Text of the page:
The Alberta Labour Relations Code was written in 1988 and has remained virtually untouched since that time. Over the coming months, I will be writing a new blog series titled “Top Ten Reasons to Amend the Alberta Labour Code” in an effort to initiate an online discussion about the need to update this antiquated (cold-war era) legislation.
Much has happened in the world since 1988, including significant labour legislation changes in British Columbia and Saskatchewan, as well as Europe, the USA and most developed countries throughout the world. The time has come to update this 23 year old piece of legislation in Alberta.
The governments of British Columbia and Saskatchewan have responded with labour code changes that made their workforces more nimble, fair and competitive. As a result, these provinces have created a labour relations environment that is more conducive to attracting investment to their provinces.
In response to these changing circumstances in western Canada and around the world, a group of construction leaders formed a coalition to find ways to combat Alberta’s increasingly uncompetitive construction sector. The group is called the Construction Competitiveness Coalition and its participants operate in both union and non-union environments. Most of their recommendations are based on labour code changes that have already taken place in other provinces and jurisdictions around the world. I will write a detailed blog about each of the recommendations in the coming months.
The opportunities for Alberta to become more competitive through Labour Code amendments generally fall into three (3) categories:
- Creating economic advantages though cost and schedule certainty;
- Creating bargaining structures for today’s workplaces; and
- Improving fairness for employees and employers.
The top ten reasons to amend the Alberta Labour Code are:
Recommendation 1: Amend Division 8 to address potential issues under the Canadian Charter of Rights and Freedoms
Recommendation 2: Adopt legislation similar to that in British Columbia, which allows for the continuation of collective agreements in situations where a union becomes the bargaining agent for a workforce and there is an existing collective agreement in place for that workforce.
Recommendation 3: Amend the Alberta Labour Code to allow contractors to complete existing work under the labour obligations that existed prior to certification.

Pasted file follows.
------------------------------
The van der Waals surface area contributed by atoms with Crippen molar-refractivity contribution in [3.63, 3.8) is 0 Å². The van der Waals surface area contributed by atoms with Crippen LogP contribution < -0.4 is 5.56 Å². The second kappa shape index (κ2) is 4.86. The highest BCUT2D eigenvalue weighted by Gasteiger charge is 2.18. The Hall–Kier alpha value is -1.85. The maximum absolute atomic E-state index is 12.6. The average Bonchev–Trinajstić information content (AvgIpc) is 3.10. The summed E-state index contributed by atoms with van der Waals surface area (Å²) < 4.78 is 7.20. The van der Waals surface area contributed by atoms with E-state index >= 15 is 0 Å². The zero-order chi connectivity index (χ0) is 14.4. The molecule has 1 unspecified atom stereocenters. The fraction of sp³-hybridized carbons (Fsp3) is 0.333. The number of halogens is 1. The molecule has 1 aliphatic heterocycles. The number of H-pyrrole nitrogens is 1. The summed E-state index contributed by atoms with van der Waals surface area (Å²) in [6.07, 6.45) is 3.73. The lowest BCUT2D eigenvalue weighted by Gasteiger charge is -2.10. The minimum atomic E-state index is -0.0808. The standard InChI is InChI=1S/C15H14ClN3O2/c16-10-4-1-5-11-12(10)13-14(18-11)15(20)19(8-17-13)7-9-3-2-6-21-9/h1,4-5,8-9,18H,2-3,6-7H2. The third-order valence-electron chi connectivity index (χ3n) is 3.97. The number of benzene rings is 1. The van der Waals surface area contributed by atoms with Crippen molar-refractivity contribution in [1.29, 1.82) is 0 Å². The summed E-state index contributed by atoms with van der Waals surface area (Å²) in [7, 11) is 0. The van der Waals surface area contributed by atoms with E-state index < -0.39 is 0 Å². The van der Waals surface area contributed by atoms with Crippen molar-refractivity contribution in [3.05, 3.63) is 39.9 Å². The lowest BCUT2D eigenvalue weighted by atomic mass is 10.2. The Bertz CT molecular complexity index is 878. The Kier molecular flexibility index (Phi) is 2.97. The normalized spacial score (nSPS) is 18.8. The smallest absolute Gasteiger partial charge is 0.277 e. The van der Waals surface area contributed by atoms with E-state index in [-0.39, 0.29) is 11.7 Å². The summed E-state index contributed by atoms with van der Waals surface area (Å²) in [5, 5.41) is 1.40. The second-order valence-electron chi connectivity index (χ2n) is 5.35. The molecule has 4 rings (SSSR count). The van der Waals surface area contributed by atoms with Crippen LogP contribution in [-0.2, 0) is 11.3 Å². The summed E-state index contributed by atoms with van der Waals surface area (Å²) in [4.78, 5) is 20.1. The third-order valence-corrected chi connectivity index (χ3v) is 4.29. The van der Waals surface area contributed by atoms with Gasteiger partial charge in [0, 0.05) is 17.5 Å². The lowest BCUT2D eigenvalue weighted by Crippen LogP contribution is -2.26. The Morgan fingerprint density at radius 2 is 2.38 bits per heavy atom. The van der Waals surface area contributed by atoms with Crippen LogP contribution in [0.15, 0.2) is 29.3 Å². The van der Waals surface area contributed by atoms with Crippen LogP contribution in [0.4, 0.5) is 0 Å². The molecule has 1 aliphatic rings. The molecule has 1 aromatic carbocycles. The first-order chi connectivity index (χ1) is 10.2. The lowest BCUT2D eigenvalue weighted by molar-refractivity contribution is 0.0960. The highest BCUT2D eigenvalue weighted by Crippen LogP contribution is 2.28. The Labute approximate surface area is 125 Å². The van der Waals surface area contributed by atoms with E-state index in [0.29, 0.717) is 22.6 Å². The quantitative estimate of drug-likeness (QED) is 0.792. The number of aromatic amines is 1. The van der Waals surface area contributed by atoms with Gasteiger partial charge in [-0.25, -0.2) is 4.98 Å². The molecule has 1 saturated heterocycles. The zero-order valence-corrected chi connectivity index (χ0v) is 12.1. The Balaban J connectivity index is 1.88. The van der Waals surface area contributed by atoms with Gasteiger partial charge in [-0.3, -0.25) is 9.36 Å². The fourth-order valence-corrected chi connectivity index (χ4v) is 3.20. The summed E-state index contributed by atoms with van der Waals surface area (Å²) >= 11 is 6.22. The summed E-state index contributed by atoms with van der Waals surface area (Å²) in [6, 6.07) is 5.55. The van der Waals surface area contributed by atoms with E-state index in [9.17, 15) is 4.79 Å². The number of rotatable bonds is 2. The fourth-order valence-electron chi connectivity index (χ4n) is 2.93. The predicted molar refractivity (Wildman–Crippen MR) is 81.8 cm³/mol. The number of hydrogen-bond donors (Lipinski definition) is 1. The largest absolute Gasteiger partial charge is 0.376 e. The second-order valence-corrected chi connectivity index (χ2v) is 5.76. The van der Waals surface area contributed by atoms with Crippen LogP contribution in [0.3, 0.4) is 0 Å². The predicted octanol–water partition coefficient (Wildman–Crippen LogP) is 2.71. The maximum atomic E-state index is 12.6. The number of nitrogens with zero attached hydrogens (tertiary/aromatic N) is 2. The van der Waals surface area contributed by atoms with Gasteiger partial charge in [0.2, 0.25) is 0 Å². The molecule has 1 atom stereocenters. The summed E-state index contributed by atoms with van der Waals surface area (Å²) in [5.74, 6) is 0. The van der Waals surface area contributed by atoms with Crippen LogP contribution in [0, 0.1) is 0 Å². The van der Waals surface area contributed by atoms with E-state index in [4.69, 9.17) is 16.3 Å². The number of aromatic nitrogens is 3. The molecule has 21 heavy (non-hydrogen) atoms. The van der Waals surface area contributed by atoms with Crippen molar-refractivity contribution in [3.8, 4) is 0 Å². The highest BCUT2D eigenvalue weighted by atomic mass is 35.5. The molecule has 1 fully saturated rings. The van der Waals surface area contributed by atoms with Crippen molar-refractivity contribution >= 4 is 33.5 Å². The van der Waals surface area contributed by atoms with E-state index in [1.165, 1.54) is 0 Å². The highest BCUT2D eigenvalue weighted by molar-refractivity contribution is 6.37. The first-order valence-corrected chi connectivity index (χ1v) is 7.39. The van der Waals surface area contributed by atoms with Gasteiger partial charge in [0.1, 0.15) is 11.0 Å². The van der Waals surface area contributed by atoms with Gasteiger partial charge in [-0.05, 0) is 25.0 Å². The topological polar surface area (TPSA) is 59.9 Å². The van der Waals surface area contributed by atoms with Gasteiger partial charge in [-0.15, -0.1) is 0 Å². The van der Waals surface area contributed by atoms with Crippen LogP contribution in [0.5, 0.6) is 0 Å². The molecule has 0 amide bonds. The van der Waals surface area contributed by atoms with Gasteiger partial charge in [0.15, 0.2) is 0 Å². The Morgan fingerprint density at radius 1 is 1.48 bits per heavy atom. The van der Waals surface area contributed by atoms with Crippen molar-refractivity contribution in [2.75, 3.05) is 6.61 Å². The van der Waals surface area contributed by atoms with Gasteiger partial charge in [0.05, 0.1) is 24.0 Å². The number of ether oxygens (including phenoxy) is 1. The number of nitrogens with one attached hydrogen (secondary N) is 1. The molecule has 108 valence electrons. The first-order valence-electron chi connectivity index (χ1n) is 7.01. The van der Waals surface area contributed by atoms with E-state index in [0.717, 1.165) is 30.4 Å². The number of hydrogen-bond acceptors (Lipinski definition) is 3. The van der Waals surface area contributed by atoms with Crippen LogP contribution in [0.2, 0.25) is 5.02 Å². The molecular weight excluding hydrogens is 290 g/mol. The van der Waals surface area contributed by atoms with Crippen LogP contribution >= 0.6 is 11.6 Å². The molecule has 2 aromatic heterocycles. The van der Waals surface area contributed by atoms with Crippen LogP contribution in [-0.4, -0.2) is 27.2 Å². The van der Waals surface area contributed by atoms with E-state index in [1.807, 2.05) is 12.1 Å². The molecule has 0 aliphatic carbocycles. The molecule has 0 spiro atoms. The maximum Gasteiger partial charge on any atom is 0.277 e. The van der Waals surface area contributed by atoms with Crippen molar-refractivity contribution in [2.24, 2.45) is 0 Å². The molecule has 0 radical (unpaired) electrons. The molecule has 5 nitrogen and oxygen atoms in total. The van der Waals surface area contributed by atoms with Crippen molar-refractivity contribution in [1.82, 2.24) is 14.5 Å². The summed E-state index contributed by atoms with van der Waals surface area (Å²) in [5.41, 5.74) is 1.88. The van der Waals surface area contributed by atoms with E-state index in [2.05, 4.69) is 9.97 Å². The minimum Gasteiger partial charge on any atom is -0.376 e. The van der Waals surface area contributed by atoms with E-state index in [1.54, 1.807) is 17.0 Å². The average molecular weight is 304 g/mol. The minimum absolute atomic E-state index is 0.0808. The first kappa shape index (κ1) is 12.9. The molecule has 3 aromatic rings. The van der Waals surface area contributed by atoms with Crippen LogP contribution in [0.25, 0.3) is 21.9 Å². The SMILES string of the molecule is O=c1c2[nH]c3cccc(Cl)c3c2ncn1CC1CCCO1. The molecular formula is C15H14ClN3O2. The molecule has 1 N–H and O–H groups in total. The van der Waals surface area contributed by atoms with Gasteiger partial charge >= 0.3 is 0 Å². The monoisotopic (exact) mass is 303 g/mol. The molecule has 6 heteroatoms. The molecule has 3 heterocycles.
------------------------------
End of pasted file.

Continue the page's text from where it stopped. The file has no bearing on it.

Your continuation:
Recommendation 4: Amend the Alberta Labour Code to allow for certificates in the construction industry that cover all of the employees working for an employer.
Recommendation 5: Amend the Alberta Labour Code to put into law a provision that allows for early renewal of collective agreements when all parties are in agreement and employees consent.
Recommendation 6: Maintain the current approach to the “build up principle” in construction.
Recommendation 7: Amend the Alberta Labour Code to prohibit unions from fining workers for the crime of working with an employer not affiliated with the union.
Recommendation 8: Amend the Alberta Labour Code to prohibit unions from using union dues to support activities other than fulfilling the union’s obligations under the Code unless the union obtains prior consent of the employee.
Recommendation 9: Improve Alberta Labour Code provisions that address market enhancement recovery fund (“MERFs”), which are illegal bid subsidy schemes.
Recommendation 10: Amend the Alberta Labour Code to clarify limits on the use of picket lines.
If you are still reading, you must be wondering what much of this means! These are complicated but critically important matters. Many of these policy recommendations have been implemented throughout the country and around the world and despite fierce opposition from union leadership, they have resulted in better, more competitive workplaces and happier workers.
I look forward to diving into each of these recommendations over the coming months and engaging in this important dialogue.